Article written by Mariëtte Redelinghuys

The LWO Employers Organisation assists Skitterblink to manage labour risk in the Domestic and Contract Cleaning Sector and Skitterblink encourages their clients, who are also employers, to address labour as a business risk proactively in order to promote a working environment with reduced conflict, friction and misunderstanding, which in turn creates a structured environment receptive for growth.

Absenteeism is a common issue in these sectors with a huge impact that must be addressed effectively to ensure productivity.

What does absenteeism mean?
Apart from not being at work, absenteeism also means:

  • Arriving late (it is still absence as long as the employee is not at work)
  • Leaving early
  • Unauthorized breaks
  • Extended breaks (smoke, toilet, lunch, tea, etc.)
  • Feigned illness
  • Other unexplained absences from the work station or from the premises

It is the employee’s duty to commence and end duties at the times required by the employer. When employees do not follow the rules, employers have the right to act. The disciplinary code not only stipulates the rules of the workplace, but also the appropriate sanction. It is vital that these rules are discussed with employees and reduced to writing. Only then can employers prove that employees are aware of the rules and the consequences when these rules are broken.

How do you deal with Absenteeism?
There are three important steps:

  1. Interview the offender and write down what he/she says.
  2. The employee has to prove that the absence was justified.
  3. The employee may produce reasons, but even if a reason is valid it can still be unacceptable – apply your disciplinary code.

The employee should always notify the employer by any means possible of his/her absence. It is very seldom that there are no means whatsoever available of notifying the employer of the absence.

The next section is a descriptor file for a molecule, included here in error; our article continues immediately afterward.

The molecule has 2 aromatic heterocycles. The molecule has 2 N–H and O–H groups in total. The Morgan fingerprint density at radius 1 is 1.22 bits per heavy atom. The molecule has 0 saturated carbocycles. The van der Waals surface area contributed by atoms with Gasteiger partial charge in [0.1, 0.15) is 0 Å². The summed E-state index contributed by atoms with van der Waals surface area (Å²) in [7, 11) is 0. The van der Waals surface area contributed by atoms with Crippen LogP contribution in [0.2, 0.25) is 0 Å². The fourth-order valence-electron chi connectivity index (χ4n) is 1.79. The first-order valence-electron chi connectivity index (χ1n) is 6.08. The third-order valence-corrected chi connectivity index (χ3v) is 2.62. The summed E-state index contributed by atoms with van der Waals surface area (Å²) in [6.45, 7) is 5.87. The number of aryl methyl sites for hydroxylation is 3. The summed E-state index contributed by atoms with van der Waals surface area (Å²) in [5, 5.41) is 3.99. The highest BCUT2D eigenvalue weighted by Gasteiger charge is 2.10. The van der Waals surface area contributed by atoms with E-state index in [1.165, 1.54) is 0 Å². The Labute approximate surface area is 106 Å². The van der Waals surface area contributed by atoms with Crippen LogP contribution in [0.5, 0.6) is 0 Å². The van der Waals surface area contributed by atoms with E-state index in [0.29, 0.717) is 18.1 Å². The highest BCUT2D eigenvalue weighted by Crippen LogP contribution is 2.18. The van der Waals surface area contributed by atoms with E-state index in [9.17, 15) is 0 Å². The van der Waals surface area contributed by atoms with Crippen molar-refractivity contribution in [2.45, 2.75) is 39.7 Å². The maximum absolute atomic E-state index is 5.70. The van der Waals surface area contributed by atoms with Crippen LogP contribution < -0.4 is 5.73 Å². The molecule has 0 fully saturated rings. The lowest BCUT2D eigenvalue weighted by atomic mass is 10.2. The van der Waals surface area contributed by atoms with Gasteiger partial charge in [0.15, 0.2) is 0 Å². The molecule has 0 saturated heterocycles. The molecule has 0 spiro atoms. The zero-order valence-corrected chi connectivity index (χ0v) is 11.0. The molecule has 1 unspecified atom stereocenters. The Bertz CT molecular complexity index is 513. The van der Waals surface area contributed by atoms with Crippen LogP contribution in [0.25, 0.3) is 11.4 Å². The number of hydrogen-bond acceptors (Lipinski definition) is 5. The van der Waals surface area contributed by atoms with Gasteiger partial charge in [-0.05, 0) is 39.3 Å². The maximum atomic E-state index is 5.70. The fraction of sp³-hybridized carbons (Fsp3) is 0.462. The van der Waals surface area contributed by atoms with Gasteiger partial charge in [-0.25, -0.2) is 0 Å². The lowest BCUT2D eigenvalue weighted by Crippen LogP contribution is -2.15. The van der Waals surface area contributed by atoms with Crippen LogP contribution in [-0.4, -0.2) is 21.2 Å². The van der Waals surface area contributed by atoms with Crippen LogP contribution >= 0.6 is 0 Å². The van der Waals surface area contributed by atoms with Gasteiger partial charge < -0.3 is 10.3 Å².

Note however that even if the employee does notify you that he/she will be absent for the day, such notification does not mean that the absence is now authorized. You have three options depending on the circumstances:

  1. Request him/her to come to work
  2. Treat the absence as authorized and pay the employee for the period absent
  3. Process the absence as unpaid leave

It is important to record and keep record of all incidents, including absenteeism and late coming, in an incident book or an employee file and act according to your disciplinary code. Sanction given must always be fair for the type of misconduct.

Absence after permission has been refused
Sometimes leave cannot be granted due to workload or any other valid and fair reason. When the employee still goes ahead to take the said leave, he/she can be charged with unauthorized absenteeism, insubordination and refusing to obey reasonable and lawful instructions. However, your disciplinary code needs to be followed. For first offenders a final written warning would be a more appropriate sanction.

Desertion
A deserter is an employee who is absent from work for more than 5 days, without notifying the employer of the reason for the absence. It is extremely important that the employer must be able to prove that the employee has no intention of returning to work. Therefore the employer must attempt to contact the employee and have proof of these attempts – an sms or a letter sent to the employee’s last known address. It is the employee’s duty to notify the employer of a change of address.

After the initial attempts to contact the employee, disciplinary measures can be taken. The employer must send a notice of disciplinary hearing to all last known contact details of the employee. A hearing must be held and may proceed in absentia, after which the employee may then be dismissed.

Contact the LWO Employers Organisation for all labour related issues at 0861 101 828, info@lwo.co.za, or visit www.lwo.co.za.

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